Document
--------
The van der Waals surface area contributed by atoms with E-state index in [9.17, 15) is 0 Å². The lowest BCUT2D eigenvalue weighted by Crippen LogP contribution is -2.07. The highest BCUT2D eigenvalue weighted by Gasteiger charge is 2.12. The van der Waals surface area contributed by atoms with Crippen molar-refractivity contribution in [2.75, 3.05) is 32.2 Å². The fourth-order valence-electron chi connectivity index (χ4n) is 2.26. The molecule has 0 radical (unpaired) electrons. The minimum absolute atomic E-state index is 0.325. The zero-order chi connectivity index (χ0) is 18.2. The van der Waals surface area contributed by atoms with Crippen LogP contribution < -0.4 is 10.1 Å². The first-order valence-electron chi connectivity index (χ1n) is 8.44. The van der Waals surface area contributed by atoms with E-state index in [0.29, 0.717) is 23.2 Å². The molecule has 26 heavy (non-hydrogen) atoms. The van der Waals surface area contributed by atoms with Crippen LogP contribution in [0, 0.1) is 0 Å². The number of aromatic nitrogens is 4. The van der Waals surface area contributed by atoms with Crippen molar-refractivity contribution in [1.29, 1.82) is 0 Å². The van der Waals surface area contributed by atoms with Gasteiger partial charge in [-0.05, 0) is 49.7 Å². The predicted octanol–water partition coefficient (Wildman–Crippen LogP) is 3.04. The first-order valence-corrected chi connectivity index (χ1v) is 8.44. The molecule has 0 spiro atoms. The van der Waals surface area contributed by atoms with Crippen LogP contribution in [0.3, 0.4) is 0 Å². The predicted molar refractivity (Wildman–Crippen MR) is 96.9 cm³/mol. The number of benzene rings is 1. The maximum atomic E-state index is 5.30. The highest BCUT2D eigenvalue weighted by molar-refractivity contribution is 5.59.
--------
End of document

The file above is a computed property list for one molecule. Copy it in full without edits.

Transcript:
The van der Waals surface area contributed by atoms with E-state index in [9.17, 15) is 0 Å². The lowest BCUT2D eigenvalue weighted by Crippen LogP contribution is -2.07. The highest BCUT2D eigenvalue weighted by Gasteiger charge is 2.12. The van der Waals surface area contributed by atoms with Crippen molar-refractivity contribution in [2.75, 3.05) is 32.2 Å². The fourth-order valence-electron chi connectivity index (χ4n) is 2.26. The molecule has 0 radical (unpaired) electrons. The minimum absolute atomic E-state index is 0.325. The zero-order chi connectivity index (χ0) is 18.2. The van der Waals surface area contributed by atoms with Crippen LogP contribution < -0.4 is 10.1 Å². The first-order valence-electron chi connectivity index (χ1n) is 8.44. The van der Waals surface area contributed by atoms with E-state index in [0.29, 0.717) is 23.2 Å². The molecule has 26 heavy (non-hydrogen) atoms. The van der Waals surface area contributed by atoms with Crippen LogP contribution in [0, 0.1) is 0 Å². The number of aromatic nitrogens is 4. The van der Waals surface area contributed by atoms with Crippen molar-refractivity contribution in [1.29, 1.82) is 0 Å². The van der Waals surface area contributed by atoms with Gasteiger partial charge in [-0.05, 0) is 49.7 Å². The predicted octanol–water partition coefficient (Wildman–Crippen LogP) is 3.04. The first-order valence-corrected chi connectivity index (χ1v) is 8.44. The molecule has 0 spiro atoms. The van der Waals surface area contributed by atoms with Crippen LogP contribution in [0.3, 0.4) is 0 Å². The predicted molar refractivity (Wildman–Crippen MR) is 96.9 cm³/mol. The number of benzene rings is 1. The maximum atomic E-state index is 5.30. The highest BCUT2D eigenvalue weighted by molar-refractivity contribution is 5.59.